What Happens When You Get Pregnant While Breastfeeding?

Many people consider breastfeeding to be a form of birth control. It is true that if you breastfeed exclusively at least once every 4 hours during the day and at least once every 6 hours at night, you will likely be protected from pregnancy for about 6 months. This method is about as effective (98%) as the pill, but breastfeeding won't prevent pregnancy if you use a breast pump or feed your baby with formula, in addition to breastmilk. Even exclusive breastfeeding becomes much less effective at preventing pregnancy after your period returns, according to Planned Parenthood. This is why this method is called "lactational amenorrhea" ("amenorrhea" referring to the absence of your period).

That being said, getting pregnant while breastfeeding is not impossible, especially if you pump, supplement your baby's diet with formula or solids, or have gotten your period. Interestingly, a clinical trial published in Contraception found that people who go back to work while using the lactational amenorrhea method are more likely to get pregnant again than people who stay home with their babies. What if this turns out to be you?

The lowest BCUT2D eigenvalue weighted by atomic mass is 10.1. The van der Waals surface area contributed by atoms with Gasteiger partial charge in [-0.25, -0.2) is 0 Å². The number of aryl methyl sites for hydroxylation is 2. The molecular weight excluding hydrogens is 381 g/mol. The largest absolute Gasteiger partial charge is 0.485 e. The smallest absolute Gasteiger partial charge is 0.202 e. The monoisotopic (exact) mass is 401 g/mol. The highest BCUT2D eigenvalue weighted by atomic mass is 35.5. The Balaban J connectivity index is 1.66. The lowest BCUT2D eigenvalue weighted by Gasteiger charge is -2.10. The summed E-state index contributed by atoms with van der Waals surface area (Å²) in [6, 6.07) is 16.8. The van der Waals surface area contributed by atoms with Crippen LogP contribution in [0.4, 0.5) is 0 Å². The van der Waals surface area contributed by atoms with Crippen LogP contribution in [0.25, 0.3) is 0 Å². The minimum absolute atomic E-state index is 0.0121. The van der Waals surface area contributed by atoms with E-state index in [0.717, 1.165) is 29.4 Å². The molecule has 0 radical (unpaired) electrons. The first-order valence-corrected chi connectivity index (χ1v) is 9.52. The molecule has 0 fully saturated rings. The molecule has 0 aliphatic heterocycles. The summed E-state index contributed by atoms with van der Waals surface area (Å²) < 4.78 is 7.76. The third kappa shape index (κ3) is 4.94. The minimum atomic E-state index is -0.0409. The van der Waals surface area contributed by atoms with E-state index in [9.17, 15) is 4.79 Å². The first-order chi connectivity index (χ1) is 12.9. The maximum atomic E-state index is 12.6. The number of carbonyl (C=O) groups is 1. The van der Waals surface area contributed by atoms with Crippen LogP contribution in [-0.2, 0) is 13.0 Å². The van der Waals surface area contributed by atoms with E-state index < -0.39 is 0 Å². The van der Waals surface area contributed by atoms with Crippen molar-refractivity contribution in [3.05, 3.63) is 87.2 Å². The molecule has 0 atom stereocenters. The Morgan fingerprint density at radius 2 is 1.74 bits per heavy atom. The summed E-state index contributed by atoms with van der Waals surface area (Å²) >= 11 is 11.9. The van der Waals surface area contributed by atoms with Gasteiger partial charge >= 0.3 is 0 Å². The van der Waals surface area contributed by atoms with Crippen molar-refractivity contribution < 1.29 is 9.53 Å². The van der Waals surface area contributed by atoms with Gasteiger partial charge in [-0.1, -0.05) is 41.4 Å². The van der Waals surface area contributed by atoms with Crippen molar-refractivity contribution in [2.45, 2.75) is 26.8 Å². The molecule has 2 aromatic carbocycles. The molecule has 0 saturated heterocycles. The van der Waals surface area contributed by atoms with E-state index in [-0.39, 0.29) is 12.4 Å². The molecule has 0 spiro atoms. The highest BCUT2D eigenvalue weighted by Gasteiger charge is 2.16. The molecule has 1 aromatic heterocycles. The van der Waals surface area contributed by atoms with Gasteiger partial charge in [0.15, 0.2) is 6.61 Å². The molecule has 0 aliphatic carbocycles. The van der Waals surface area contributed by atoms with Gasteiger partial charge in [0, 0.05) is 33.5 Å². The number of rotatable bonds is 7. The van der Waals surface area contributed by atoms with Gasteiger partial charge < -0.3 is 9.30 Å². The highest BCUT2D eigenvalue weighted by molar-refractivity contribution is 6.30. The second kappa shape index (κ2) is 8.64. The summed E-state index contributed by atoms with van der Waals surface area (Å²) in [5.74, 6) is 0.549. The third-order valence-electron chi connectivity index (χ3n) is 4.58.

What to know if you get pregnant while breastfeeding

Generally speaking, breastfeeding will not interfere with your pregnancy or vice versa. Some people express concern that the oxytocin released during breastfeeding may cause them to go into preterm labor, but this is unlikely, as breastfeeding does not release enough of it to induce labor. However, the American Pregnancy Association (APA) does advise talking to your doctor about whether you should continue breastfeeding if you have a high-risk pregnancy, are carrying twins, have been advised to avoid sex during pregnancy, or are experiencing bleeding or uterine pain.

Lactation consultant Anita Arora tells Today's Parent that your nipples may feel more tender than usual if you breastfeed while pregnant and you may start to produce less milk. If you have a healthy singleton pregnancy, your biggest concern is making sure you get enough calories to feed both your baby and unborn child. On top of the 500 extra calories you need during breastfeeding, you will need another 350 calories during your second trimester and 450 extra calories during your third trimester, according to the APA. No extra calories are necessary during your first trimester, which may be good news if you struggle with nausea.